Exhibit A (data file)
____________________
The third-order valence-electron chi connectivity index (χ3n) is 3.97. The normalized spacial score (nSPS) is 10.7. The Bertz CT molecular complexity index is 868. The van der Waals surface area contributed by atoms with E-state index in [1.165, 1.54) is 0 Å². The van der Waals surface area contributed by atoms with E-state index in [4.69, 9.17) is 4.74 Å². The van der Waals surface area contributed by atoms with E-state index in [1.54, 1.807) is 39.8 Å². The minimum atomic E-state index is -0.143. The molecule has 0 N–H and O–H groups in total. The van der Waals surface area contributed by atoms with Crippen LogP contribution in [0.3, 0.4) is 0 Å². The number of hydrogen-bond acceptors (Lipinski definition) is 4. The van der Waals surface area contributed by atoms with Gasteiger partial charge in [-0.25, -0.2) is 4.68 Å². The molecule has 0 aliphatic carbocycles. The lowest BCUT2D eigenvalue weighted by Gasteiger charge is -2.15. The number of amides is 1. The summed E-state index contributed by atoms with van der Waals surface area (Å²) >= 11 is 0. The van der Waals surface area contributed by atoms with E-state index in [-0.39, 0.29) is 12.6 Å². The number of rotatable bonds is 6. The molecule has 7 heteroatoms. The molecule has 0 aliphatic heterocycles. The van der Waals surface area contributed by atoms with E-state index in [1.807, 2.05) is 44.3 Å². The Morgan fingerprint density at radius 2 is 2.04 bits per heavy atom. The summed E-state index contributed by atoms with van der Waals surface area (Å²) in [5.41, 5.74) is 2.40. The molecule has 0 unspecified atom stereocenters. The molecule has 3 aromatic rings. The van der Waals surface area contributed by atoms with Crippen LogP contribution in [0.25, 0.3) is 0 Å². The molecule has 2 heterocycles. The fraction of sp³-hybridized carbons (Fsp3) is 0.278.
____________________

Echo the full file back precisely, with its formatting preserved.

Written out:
The third-order valence-electron chi connectivity index (χ3n) is 3.97. The normalized spacial score (nSPS) is 10.7. The Bertz CT molecular complexity index is 868. The van der Waals surface area contributed by atoms with E-state index in [1.165, 1.54) is 0 Å². The van der Waals surface area contributed by atoms with E-state index in [4.69, 9.17) is 4.74 Å². The van der Waals surface area contributed by atoms with E-state index in [1.54, 1.807) is 39.8 Å². The minimum atomic E-state index is -0.143. The molecule has 0 N–H and O–H groups in total. The van der Waals surface area contributed by atoms with Crippen LogP contribution in [0.3, 0.4) is 0 Å². The number of hydrogen-bond acceptors (Lipinski definition) is 4. The van der Waals surface area contributed by atoms with Gasteiger partial charge in [-0.25, -0.2) is 4.68 Å². The molecule has 0 aliphatic carbocycles. The lowest BCUT2D eigenvalue weighted by Gasteiger charge is -2.15. The number of amides is 1. The summed E-state index contributed by atoms with van der Waals surface area (Å²) >= 11 is 0. The van der Waals surface area contributed by atoms with E-state index in [-0.39, 0.29) is 12.6 Å². The number of rotatable bonds is 6. The molecule has 7 heteroatoms. The molecule has 0 aliphatic heterocycles. The van der Waals surface area contributed by atoms with E-state index in [1.807, 2.05) is 44.3 Å². The Morgan fingerprint density at radius 2 is 2.04 bits per heavy atom. The summed E-state index contributed by atoms with van der Waals surface area (Å²) in [5.41, 5.74) is 2.40. The molecule has 0 unspecified atom stereocenters. The molecule has 3 aromatic rings. The van der Waals surface area contributed by atoms with Crippen LogP contribution in [0.25, 0.3) is 0 Å². The molecule has 2 heterocycles. The fraction of sp³-hybridized carbons (Fsp3) is 0.278.